Marriage & Wedding Information

Wedding Save the Date Cards-Best Ideas and Wording

The sole purpose of save-the-date cards is to give the people you intend to invite to your wedding plenty of advance notice. If, for example, you are planning to marry during the holiday season or a holiday weekend, you'll want your guests to reserve you wedding date on their calendars months in advance. If you will be inviting guest from out of town who will need to fly in for the wedding, they will need time to make the necessary travel arrangements.

You should send save-the-date cards to all of your intended guests when either of these circumstances fit your situation. Even friends and family members who you already know will attend should be sent a card.

On the other hand, if you are not sure whether a particular person or couple will be invited to the wedding, don't send them a save-the-date card. And there is really no reason, and it's a waste of your precious money, to buy and send these notices when all of your guests live relatively nearby or the wedding will not occur during a busy time of the year.

Planning and Sending

Once you know all of the basic details about your wedding plans, place your order with your stationer. As with invitations, having these cards printed can take up to several weeks, so give your stationer plenty of time. You can mail these cards out up to six months before the wedding date.

Save-the-date cards can be designed to match the rest of your wedding stationery and ordered at the same time, or they can have a completely different look.

Getting your guests' attention

Some brides-to-be really want these cards to be eye catching so that they truly standout and serve as a visual notice. If this is what you have in mind, look for something unusual, such as scratch-off cards or magnets (that can be posted on your guests refrigerators). Maybe you will want to make your own cards, incorporating one or more of your wedding colors, a graphic design, or a photo.

You can buy save-the-date cards through most wedding stationery manufacturers and retailers. If you want to create your own cards or save money, look for a card-design software program. Michael's arts and crafts stores sells a good software program called "Wedding Invitation Kit" that costs under $25. The program is designed mainly for making your own wedding invitations, but it does include note cards.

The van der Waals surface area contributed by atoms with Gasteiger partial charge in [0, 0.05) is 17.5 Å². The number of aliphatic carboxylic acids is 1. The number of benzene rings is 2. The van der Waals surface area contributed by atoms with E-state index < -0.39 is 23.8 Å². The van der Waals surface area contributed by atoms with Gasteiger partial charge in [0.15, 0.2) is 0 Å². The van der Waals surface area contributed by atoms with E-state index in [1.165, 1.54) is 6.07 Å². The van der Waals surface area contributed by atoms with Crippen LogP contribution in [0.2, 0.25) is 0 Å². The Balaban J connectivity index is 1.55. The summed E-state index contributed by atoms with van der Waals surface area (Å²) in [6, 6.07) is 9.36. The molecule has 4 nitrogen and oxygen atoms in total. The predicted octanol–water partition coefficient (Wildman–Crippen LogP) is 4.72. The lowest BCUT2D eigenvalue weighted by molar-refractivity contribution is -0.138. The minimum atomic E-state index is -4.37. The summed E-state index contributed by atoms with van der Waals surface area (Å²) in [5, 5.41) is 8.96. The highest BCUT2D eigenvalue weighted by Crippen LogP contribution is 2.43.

What you should do

Since this will be your first written contact with most of your guests, it's important that they make a good first impression. Make sure that you spell each guest's name correctly. If you are unsure about the spelling of someone's name, look it up or contact someone reliable.

In your save-the-date, include the date, time, and place of the ceremony along with any other information that your guests will need.

Here is a sample of how your notice might read:

"Please save the date of Saturday, June 25, 2005, 2 PM, for the wedding of Karen Hinkley and Brian Nelson in Minneapolis, MN. Invitation and directions to follow."

Always follow up with the expected wedding invitation, which should be mailed about six weeks before your wedding date.

A nice touch that can truly be helpful to your guests is to list your web site address-assuming you will be updating it with more details.

What you should not do

Keep in mind the purpose of these cards. Don't include unnecessary or inappropriate information such as directions, the rehearsal dinner location and time, or registry information. (Incidentally, if you do list your name with a bridal registry, the only place that information can be included is in a shower invitation. Generally, good etiquette demands that you rely upon friends and relatives to circulate such details by word of mouth and only if asked.)

Since you are not trying to elicit a response, do not include a reply card. And last but not least, you should not e-mail your save-the-date information. Of course, there is always an exception to every rule, but try not to break this one.

About the Author

Jean Bachcroft is a former public relations director, the founder of Bachcroft and Aloha Labels, and the publisher and editor-in-chief of Town and Country Shopping Bargains Magazine. For designer wedding, holiday, and year-round mailing and return address labels, you can visit her web sites at and at

For bargains and bargain shopping articles, visit Town and Country Shopping Bargains.


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